The first criterion in our study was to describe the equine clinical signs and to rule out other disorders or illnesses. In most evaluated cases, neurological examination showed depression, blindness, ataxia, hyperexcitability, delirium, ambulation, profuse sweating, aggressiveness, pressure in the head (head reclined on the walls of the stable), prostration and seizures before dying. These symptoms are consistent with the description made by Foreman et al (2004) in horses exposed to Fumonisin B1 intravenously and cases reported by Vendruscolo et al (2016). Because of the multiple possible causes of neurological disorders, some veterinarians have requested studies to discard trauma or other significant illnesses. Diagnostic tests were done to determine Wobbler syndrome and Equine Protozoal Myeloencephalitis (EPM) by using x-ray and serological Western blot tests carried out by a third-party testing labo ratory. Negative results were observed. In many countries, the differential diagnosis between different kinds of viral encephalitis is essential. In Mexico, the Venezuelan Equine Encephalitis has been eradicated. With regards to West Nile Virus and Equine Herpes Myeloencephalopathy, sporadic cases have been reported in the south of Mexico and also up north, in a neighbouring area to the United States, while no major problems were reported in Jalisco state.

Gross and histopathological findings in a quarter of a horse brain from tha locality Autlán de Navarro are shown in figure 1. Most of the observed injuries corresponded to edema and hemorrhagic foci. In relation to histophatological changes observed in central nervious system (CNS), the results showed liquefactive necrosis of the cerebral white matter, perivascular congestion, discrete spongiosis and gitter cells. These results are similar to those reported by Giannitti et al (2011) and Vendruscolo et al (2016) during ELEM outbreaks, and Marasas et al (1988) in induced cases by FB1-administration. No macroscopic injuries or trauma were reported in other organs.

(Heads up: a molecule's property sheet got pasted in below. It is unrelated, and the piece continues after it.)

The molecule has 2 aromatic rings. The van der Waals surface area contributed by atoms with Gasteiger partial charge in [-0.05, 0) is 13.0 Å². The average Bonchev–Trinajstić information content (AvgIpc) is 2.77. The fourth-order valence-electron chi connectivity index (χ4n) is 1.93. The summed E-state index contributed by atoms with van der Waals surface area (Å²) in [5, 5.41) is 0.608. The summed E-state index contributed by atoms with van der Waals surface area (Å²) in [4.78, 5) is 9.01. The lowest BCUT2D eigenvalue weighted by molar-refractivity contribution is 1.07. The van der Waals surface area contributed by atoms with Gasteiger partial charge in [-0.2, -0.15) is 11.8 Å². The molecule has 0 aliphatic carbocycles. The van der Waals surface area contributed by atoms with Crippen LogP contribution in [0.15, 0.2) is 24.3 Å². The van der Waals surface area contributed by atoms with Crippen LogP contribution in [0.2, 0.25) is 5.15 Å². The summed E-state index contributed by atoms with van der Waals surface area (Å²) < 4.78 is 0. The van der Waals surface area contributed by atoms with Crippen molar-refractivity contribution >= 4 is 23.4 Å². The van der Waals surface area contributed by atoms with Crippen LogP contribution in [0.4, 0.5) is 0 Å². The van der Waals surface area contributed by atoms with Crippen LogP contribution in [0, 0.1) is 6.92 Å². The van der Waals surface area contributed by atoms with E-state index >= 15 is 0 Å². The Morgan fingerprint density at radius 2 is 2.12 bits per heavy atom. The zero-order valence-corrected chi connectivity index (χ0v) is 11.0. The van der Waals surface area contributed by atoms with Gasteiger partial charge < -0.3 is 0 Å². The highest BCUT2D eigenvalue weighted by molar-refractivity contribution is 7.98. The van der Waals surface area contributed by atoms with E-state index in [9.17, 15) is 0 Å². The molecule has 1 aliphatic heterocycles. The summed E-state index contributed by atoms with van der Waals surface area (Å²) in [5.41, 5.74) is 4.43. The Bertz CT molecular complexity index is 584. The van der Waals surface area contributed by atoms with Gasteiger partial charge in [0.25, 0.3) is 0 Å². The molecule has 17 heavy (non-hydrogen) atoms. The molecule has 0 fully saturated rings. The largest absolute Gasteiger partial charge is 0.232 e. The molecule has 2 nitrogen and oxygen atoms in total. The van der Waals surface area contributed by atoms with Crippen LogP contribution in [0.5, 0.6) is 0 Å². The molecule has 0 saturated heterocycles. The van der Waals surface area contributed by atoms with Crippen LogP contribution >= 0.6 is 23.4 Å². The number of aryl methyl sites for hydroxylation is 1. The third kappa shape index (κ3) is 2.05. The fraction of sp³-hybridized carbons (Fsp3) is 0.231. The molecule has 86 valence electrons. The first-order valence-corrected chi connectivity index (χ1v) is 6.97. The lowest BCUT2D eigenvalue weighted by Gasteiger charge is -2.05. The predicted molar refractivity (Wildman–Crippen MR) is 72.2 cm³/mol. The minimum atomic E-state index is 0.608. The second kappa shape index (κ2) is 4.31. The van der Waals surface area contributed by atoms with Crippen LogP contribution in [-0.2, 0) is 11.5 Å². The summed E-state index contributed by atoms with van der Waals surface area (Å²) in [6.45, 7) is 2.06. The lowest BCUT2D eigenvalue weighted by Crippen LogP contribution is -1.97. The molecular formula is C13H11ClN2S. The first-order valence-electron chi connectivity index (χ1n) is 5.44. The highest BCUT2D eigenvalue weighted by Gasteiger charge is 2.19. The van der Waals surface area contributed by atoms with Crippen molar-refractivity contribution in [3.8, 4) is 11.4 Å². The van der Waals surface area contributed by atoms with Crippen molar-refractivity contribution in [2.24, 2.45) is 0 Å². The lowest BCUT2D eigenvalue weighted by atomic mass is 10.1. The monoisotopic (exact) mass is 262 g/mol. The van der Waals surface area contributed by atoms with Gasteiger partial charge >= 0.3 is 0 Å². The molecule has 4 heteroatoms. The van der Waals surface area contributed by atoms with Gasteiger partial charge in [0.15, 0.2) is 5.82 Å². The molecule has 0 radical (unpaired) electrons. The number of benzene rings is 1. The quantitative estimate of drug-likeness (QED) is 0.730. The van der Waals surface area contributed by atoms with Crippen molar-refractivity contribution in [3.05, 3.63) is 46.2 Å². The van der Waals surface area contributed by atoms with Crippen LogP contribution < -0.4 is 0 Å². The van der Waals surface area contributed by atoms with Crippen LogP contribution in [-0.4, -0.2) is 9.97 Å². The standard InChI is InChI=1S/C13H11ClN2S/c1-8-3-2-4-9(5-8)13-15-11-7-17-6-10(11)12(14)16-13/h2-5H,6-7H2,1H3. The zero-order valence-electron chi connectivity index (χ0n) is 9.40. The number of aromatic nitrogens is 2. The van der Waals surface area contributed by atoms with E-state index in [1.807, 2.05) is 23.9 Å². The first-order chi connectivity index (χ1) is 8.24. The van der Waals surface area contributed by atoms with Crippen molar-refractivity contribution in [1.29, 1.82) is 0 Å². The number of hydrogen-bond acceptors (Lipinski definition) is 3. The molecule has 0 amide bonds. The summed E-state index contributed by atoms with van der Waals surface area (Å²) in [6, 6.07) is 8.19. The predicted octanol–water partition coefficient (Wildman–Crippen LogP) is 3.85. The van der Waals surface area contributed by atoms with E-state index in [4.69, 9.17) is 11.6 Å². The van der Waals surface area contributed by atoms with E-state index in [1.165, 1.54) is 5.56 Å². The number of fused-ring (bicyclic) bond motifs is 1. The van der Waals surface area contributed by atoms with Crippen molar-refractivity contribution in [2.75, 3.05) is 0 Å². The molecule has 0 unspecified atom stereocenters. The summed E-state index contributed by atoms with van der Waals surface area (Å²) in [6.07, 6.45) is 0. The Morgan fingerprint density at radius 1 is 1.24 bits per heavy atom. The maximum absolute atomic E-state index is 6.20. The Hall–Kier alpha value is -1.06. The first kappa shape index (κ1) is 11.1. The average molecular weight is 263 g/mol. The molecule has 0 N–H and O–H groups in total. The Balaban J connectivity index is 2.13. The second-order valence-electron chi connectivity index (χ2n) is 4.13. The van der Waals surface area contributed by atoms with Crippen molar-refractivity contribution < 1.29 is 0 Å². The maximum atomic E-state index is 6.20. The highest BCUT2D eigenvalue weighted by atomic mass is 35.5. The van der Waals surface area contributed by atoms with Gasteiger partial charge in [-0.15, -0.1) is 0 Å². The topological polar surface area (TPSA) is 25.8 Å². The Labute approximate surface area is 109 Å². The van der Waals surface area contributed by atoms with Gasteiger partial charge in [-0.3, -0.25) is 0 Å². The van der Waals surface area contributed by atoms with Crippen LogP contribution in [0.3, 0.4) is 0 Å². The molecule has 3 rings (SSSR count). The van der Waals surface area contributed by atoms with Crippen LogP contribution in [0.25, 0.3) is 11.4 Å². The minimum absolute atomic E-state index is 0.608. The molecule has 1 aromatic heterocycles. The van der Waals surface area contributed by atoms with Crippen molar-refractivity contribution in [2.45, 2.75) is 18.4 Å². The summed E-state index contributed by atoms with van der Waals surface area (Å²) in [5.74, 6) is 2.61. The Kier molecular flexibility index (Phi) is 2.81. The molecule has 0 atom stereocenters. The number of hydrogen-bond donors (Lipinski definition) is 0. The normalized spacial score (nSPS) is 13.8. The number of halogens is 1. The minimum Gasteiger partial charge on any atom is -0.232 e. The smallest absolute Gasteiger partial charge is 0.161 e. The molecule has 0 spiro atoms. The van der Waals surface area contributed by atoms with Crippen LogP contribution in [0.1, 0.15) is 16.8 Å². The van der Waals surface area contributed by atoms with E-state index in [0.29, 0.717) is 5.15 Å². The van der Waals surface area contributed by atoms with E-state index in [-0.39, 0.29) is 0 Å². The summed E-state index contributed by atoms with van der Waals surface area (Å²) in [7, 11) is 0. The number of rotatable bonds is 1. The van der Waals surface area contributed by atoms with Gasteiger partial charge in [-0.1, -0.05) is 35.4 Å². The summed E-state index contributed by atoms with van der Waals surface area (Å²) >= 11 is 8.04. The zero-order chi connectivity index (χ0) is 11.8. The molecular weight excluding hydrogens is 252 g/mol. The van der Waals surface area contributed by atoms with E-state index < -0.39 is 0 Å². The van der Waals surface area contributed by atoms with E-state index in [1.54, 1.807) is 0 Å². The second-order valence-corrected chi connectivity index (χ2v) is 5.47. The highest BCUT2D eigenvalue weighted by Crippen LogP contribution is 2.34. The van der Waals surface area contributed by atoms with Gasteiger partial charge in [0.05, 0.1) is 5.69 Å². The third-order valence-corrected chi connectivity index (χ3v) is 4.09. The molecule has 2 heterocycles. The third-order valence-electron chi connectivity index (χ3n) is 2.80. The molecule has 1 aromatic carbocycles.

Figure 1 Lesions in the brain of horse with equine leukoencephalomalacia (ELEM) from the locality Autlán de Navarro, Jalisco State (2012). A: Gross examination of the brain showing liquefactive necrosis of white matter. B: Severe vacuolization, moderate necrosis in the white matter and presence of gitter cells (arrows, HE 600x). 

In our study, the mean protein concentration in ce rebrospinal fluid (CSF) was 197 mg/dl (normal value 20-124 mg/dl). This result is equivalent to that obtained by Foreman et al (2004) with induced neurologic disease by administration of FB1. In relation to the serum protein concentration, leukocytes and creatinine, the mean results were 38.5 g/dl (normal value 7.5 g/dl), 13,500 cel/pl (normal value 6,000-12,000 cel/pl) and 1.9 mg/dl (normal value 0.5-1.7), respectively. These results showed mild changes respect to normal value indicating alteration in water balance, non-specific immune response, possibly due to inflammation and dehydration.

The total fumonisins (FBs) in feed and estimated intake by each animal are shown in table 1. The highest contaminations were observed in Autlán de Navarro and Tamazula de Gordiano (>2 times higher that FDA limits). These results agree with the study conducted by Sydenham et al (1992) and Ross et al (1991) during ELEM outbreak. Ross et al (1991) established that concentrations of FB1 associated with the development of ELEM were in the range of 1 to 126 mg/kg. Although the lower FBs level was detected in Tlajomulco de Zuñiga, this result is in accordance with others reports confirmed ELEM cases (Sydenham et al 1992, Rosiles et al 1998). Our estimate of the minimal daily intake of the total fumonisins showed that the results are similar to Wilson et al (1992), and Foreman et al (2004), who reported values 0.06-0.18 mg/ kg/day (ponies fed with naturally FBs contaminated feed), and between 0.05-0.2 mg/kg/day (horses intravenously exposed to FB1), respectively. In addition, it should be noted that mycotoxins are not uniformly distributed and the analytical samples were taken directly from the feeder. In conclusion, our histopathological and neurological findings in equine with ELEM signs, in addition to fumonisins exposure levels agree with previous studies on confirmed cases. This report underlines the importance of monitoring corn stover as another source of exposure to fumonisins. The FBs levels in corn stover and feed would enable the identification of high-risk areas for ELEM occurrence in Jalisco.

Table 1 Data collected for equine leukoencephalomalacia (ELEM) cases subdivided by Localities in Jalisco State with primary exam ination findings and concentrations of total fumonisins (FBs = FB1 + FB2) found in corn stover. 

Acknowledgements:

This work was supported by the Universidad de Guadalajara. The authors would like to thank Dr. David Ávila Figueroa for his work during the histopathological image analysis.

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*Corresponding author: waldinareyes2@gmail.com.